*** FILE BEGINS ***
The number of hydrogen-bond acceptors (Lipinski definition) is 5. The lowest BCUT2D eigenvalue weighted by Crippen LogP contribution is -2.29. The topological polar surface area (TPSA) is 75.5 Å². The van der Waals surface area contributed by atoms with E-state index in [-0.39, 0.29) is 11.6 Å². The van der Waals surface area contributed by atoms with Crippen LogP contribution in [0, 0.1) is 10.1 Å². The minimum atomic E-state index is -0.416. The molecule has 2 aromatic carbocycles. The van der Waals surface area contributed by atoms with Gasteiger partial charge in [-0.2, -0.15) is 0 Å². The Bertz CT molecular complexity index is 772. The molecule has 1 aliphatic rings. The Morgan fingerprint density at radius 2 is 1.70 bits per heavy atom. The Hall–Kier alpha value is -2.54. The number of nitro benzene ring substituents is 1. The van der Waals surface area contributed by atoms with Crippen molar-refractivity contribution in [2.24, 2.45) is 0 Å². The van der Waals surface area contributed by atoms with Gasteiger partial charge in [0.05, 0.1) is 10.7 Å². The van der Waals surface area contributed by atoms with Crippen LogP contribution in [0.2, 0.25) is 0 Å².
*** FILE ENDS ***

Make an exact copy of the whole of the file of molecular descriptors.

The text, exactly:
The number of hydrogen-bond acceptors (Lipinski definition) is 5. The lowest BCUT2D eigenvalue weighted by Crippen LogP contribution is -2.29. The topological polar surface area (TPSA) is 75.5 Å². The van der Waals surface area contributed by atoms with E-state index in [-0.39, 0.29) is 11.6 Å². The van der Waals surface area contributed by atoms with Crippen LogP contribution in [0, 0.1) is 10.1 Å². The minimum atomic E-state index is -0.416. The molecule has 2 aromatic carbocycles. The van der Waals surface area contributed by atoms with Gasteiger partial charge in [-0.2, -0.15) is 0 Å². The Bertz CT molecular complexity index is 772. The molecule has 1 aliphatic rings. The Morgan fingerprint density at radius 2 is 1.70 bits per heavy atom. The Hall–Kier alpha value is -2.54. The number of nitro benzene ring substituents is 1. The van der Waals surface area contributed by atoms with Crippen molar-refractivity contribution in [2.24, 2.45) is 0 Å². The van der Waals surface area contributed by atoms with Gasteiger partial charge in [0.05, 0.1) is 10.7 Å². The van der Waals surface area contributed by atoms with Crippen LogP contribution in [0.2, 0.25) is 0 Å².